As we enter the Halloween season, ghostly stories become a focal point. This season The Plainsman, The Democrat and The Watchman want to hear your stories from the area. 

To kick things off, Frances Y. Spencer has written about Alice the Witch of Zachary. 

Tell us your experiences with ghosts in the region. Email your story to extra@theadvocate.con for Feliciana residents or zachary@theadvocate.com for Zachary area readers by Oct. 24. We'll pick the best to run in the Halloween issues. Include your full name and town name. Send photos, if it exists. 

Not much is known about Alice Penny Taylor. She was the wife of Isaac Taylor who might or might not have been the nephew of U.S. President Zachary Taylor.

She died in 1859, and that’s where her story ended and the story of Alice the Witch of Zachary begins.

Alice the Witch of Zachary began haunting the imaginations of Zachary folks when the town was little more than a village at the crossroads or the outskirts of Baton Rouge. The 1850s brought double death and destruction to Louisiana: the Civil War and the yellow fever epidemic.

Did she lose a loved one or become a victim of the dreaded fever?

Questions remain, but townsfolk warned that Alice made a pact with dark forces that extended her contact with the land of the living. Susie Rice Granier grew up hearing the stories and wrote of it two years ago in DIG, a local magazine. “An old lady (supposed) to have been in(to) witchcraft,” Granier said. “She had a small gate around (her grave) and once all the posts fall down she was going to come up from the dead and kill everyone.”

Her final resting place is another mystery. Three cemeteries are near the Zachary crossroads. Many telling the story have her wandering the Zachary Public Cemetery, unrested at Azalea Rest Cemetery, or crossing the plains of the Cemetery of Buhler Plains. All three are adjacent, so many say she haunts all three.

Whether Alice the Witch held a grudge or is just tired of her cramped confines, she would not rest in place. Granier recalled hearing that on three separate occasions the slab covering her grave was moved and her remains were later found outside of her grave.

“Heavy iron bars were eventually added to the grave to ‘hold her in,’ ” Granier said. “Locals claim you can spot Alice roaming the cemetery at night, calling out to her loved ones. Others claim she is searching for a way to escape the cemetery to carry out a vengeful killing spree.”

Documentation of Alice outside the tomb started in the 1950s and ’60s — a full century after her death. On numerous occasions, the concrete slab was broken and the next morning, Alice’s remains were found outside her grave. A vengeful killing spree, however, was never reported.

Recent years have shed light on Alice Taylor’s mysteries. Wayne Rogillo, of the cemetery maintenance board, reached out to famed forensic anthropologist Mary Manhein for help in 1990. Rogillo hoped if “the Bone Lady” could put a face or story to the Witch of Zachary, Alice Taylor might get a much-needed rest.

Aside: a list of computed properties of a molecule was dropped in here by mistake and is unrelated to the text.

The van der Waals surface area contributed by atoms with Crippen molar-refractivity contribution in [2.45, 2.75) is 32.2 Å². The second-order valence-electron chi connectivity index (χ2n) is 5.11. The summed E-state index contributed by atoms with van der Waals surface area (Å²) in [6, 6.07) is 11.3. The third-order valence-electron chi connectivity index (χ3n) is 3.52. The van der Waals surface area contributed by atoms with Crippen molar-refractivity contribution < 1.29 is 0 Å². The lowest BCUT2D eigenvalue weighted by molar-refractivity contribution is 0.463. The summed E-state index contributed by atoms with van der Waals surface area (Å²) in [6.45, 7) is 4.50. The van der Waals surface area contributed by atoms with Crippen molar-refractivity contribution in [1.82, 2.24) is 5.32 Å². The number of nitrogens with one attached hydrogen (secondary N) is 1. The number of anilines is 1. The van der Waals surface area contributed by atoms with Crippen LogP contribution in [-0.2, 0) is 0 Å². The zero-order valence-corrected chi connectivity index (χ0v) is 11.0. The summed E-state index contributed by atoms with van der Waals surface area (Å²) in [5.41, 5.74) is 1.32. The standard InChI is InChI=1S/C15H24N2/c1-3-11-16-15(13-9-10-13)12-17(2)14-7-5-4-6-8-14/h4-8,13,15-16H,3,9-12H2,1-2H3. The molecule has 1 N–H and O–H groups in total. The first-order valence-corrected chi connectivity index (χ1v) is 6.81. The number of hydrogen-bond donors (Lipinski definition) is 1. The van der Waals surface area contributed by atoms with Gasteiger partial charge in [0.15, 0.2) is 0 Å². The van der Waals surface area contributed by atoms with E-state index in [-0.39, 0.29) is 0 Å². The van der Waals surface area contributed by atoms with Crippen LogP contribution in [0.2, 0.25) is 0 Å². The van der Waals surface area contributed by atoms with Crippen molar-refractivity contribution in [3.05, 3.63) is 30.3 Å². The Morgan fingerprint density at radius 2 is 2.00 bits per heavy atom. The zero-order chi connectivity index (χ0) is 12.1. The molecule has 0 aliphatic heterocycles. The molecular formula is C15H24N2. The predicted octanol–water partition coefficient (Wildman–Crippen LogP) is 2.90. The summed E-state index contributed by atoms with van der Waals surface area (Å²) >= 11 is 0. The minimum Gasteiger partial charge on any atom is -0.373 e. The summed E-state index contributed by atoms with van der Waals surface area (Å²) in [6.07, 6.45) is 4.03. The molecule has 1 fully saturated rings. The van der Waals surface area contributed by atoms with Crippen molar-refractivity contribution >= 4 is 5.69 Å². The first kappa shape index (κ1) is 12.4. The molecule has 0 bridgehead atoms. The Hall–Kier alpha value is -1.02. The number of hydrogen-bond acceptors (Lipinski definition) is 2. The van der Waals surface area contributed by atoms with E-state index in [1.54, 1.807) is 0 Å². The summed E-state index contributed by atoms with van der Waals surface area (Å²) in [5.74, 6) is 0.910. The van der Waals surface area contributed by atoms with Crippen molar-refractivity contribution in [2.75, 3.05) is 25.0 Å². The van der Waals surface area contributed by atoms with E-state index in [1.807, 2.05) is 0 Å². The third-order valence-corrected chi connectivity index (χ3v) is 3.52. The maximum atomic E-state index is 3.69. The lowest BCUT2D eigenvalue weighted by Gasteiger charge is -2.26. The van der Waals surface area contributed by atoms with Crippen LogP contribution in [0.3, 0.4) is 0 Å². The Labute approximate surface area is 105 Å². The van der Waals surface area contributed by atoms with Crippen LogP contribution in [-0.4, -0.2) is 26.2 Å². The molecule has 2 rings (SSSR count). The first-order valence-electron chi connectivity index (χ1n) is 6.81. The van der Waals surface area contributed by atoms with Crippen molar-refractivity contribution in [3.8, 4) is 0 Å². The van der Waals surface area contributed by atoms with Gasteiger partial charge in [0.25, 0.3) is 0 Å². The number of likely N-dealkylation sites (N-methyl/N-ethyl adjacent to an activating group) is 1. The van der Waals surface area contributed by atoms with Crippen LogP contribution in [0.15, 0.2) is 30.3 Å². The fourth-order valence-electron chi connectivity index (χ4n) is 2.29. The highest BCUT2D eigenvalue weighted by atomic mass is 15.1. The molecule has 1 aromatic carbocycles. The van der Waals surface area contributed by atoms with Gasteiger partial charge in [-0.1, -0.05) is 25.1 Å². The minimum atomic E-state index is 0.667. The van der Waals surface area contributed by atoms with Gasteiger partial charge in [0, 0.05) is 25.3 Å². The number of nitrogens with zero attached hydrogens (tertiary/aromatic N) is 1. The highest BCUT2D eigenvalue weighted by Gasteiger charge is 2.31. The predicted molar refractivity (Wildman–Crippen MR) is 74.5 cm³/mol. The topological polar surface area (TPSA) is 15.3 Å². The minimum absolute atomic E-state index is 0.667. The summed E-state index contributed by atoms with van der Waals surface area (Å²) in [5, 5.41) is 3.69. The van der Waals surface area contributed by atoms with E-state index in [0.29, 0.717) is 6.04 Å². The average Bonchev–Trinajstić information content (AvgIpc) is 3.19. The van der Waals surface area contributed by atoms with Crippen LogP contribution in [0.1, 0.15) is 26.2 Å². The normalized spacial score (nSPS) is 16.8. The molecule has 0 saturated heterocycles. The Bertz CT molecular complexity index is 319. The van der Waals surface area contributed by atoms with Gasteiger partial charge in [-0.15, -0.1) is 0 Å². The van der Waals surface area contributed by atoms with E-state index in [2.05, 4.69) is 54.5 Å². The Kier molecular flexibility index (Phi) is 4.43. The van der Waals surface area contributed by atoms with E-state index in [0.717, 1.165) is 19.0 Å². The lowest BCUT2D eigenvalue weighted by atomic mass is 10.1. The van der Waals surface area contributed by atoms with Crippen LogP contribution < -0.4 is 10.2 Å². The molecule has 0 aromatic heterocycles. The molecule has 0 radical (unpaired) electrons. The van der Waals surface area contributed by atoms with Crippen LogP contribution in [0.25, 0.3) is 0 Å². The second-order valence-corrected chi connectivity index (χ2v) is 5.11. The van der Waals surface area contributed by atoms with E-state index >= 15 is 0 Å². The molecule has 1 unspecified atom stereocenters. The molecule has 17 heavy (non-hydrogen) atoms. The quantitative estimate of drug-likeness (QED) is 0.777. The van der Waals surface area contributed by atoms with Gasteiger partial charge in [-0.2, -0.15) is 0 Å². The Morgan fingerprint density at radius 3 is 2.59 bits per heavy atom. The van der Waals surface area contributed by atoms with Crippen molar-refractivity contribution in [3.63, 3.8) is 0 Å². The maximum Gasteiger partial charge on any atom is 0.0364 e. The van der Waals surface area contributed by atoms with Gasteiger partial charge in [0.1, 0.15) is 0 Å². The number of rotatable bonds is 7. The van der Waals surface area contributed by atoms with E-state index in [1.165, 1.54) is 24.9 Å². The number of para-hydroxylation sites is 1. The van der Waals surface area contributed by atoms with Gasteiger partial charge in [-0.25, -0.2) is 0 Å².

Rogillio said the cemeteries became a night hangout for teens in Zachary in the 1950s, and about that time, tomb desecration started. Alice Taylor was repeatedly dug up and left out. The cemetery caretakers had buried the remains before, but he was hoping Manhein could examine the bones before she was buried for what he hoped was the last time.

Manhein took a great interest in Alice Taylor and devoted a chapter to the case in her book, "The Bone Lady: Life as a Forensic Anthropologist." Through history and science, Alice Taylor came back to life just enough to tell her own nonghost story.

Alice Taylor was a very young woman, not an old witch as some may have thought. Manhein was able to confirm her age in 1859 was very near 19 because bones in her clavicle had not completely fused. She stood about 5 feet 2 inches. Her hair was crudely cropped off at the shoulders leading Manhein to conclude that she suffered from a terrible fever before her death, which was during the yellow fever epidemic.

Alice Taylor had been married for a year, but there was no evidence to prove family notes that she was pregnant right before or at her death.

The raised crypt may have made Alice Taylor's grave stand out in the cemetery. It was unusual at the time and a reflection of European tradition, not the custom of necessity of the below-sea-level areas like New Orleans. Manhein theorized that Isaac Taylor buried his wife according to his family traditions, but at the Cemetery of Buhler Plains with her other Penny relatives. Several gravestones of below-ground graves bear the name Penny.

Isaac Taylor owned 300 acres on Ashland Plantation in an area of the bayou called Devil’s Swamp. The much-abused grave slab once read “Sacred to the memory of Alice A. Penny, consort of Isaac Simpson Taylor, born January 28, 1840. Died December 29, 1859. Alice you are not forgot. The stone that hides your lovely form from our view, cannot hide your sweet image from our hearts. Tongue cannot tell how much we loved you. We love thy memory still. We know you are not lost but gone before. You cannot return to us, but we shall go to you.”

Someone outside her family minds the grave of Alice Taylor at the Plains cemetery. Manhein thinks the flowers might represent the guilty conscience of a teen who has grown to manhood at the crossroads.

“I wonder how a lifelike image of Alice would look?” Manhein pondered in her book. “Such an image might help to make the dark reputation go away.”